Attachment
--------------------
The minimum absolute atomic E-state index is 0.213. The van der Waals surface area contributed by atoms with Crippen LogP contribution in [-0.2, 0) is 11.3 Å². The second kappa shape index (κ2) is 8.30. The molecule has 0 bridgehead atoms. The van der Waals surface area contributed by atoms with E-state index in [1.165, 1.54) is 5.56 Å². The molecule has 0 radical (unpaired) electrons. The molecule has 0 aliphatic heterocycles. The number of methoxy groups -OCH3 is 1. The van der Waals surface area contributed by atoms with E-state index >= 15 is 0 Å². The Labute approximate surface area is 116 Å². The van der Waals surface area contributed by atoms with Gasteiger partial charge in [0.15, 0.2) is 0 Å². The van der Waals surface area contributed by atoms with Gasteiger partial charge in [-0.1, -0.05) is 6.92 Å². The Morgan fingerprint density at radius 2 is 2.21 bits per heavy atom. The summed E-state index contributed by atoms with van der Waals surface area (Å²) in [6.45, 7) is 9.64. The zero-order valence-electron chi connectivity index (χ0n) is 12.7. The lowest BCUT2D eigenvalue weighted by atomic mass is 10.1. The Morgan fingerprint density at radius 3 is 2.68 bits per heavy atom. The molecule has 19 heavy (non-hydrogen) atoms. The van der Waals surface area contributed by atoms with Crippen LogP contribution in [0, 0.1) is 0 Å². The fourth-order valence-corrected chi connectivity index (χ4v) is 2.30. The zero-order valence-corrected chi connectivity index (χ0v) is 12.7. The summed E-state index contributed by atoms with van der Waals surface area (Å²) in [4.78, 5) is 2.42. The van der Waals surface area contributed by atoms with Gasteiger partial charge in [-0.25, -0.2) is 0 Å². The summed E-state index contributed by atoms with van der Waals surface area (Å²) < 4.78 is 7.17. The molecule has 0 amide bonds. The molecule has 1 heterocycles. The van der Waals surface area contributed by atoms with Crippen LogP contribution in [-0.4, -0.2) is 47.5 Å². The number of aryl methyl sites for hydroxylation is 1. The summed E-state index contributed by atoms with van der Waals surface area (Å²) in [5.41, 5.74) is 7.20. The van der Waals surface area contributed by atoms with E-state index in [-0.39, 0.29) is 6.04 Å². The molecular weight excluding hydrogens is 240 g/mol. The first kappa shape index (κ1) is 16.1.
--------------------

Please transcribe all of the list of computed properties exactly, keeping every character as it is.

The minimum absolute atomic E-state index is 0.213. The van der Waals surface area contributed by atoms with Crippen LogP contribution in [-0.2, 0) is 11.3 Å². The second kappa shape index (κ2) is 8.30. The molecule has 0 bridgehead atoms. The van der Waals surface area contributed by atoms with E-state index in [1.165, 1.54) is 5.56 Å². The molecule has 0 radical (unpaired) electrons. The molecule has 0 aliphatic heterocycles. The number of methoxy groups -OCH3 is 1. The van der Waals surface area contributed by atoms with E-state index >= 15 is 0 Å². The Labute approximate surface area is 116 Å². The van der Waals surface area contributed by atoms with Gasteiger partial charge in [0.15, 0.2) is 0 Å². The van der Waals surface area contributed by atoms with Gasteiger partial charge in [-0.1, -0.05) is 6.92 Å². The Morgan fingerprint density at radius 2 is 2.21 bits per heavy atom. The summed E-state index contributed by atoms with van der Waals surface area (Å²) in [6.45, 7) is 9.64. The zero-order valence-electron chi connectivity index (χ0n) is 12.7. The lowest BCUT2D eigenvalue weighted by atomic mass is 10.1. The Morgan fingerprint density at radius 3 is 2.68 bits per heavy atom. The molecule has 19 heavy (non-hydrogen) atoms. The van der Waals surface area contributed by atoms with Crippen LogP contribution in [0, 0.1) is 0 Å². The fourth-order valence-corrected chi connectivity index (χ4v) is 2.30. The zero-order valence-corrected chi connectivity index (χ0v) is 12.7. The summed E-state index contributed by atoms with van der Waals surface area (Å²) in [4.78, 5) is 2.42. The van der Waals surface area contributed by atoms with Gasteiger partial charge in [-0.25, -0.2) is 0 Å². The summed E-state index contributed by atoms with van der Waals surface area (Å²) < 4.78 is 7.17. The molecule has 0 amide bonds. The molecule has 1 heterocycles. The van der Waals surface area contributed by atoms with Crippen LogP contribution in [-0.4, -0.2) is 47.5 Å². The number of aryl methyl sites for hydroxylation is 1. The summed E-state index contributed by atoms with van der Waals surface area (Å²) in [5.41, 5.74) is 7.20. The van der Waals surface area contributed by atoms with E-state index in [-0.39, 0.29) is 6.04 Å². The molecular weight excluding hydrogens is 240 g/mol. The first kappa shape index (κ1) is 16.1.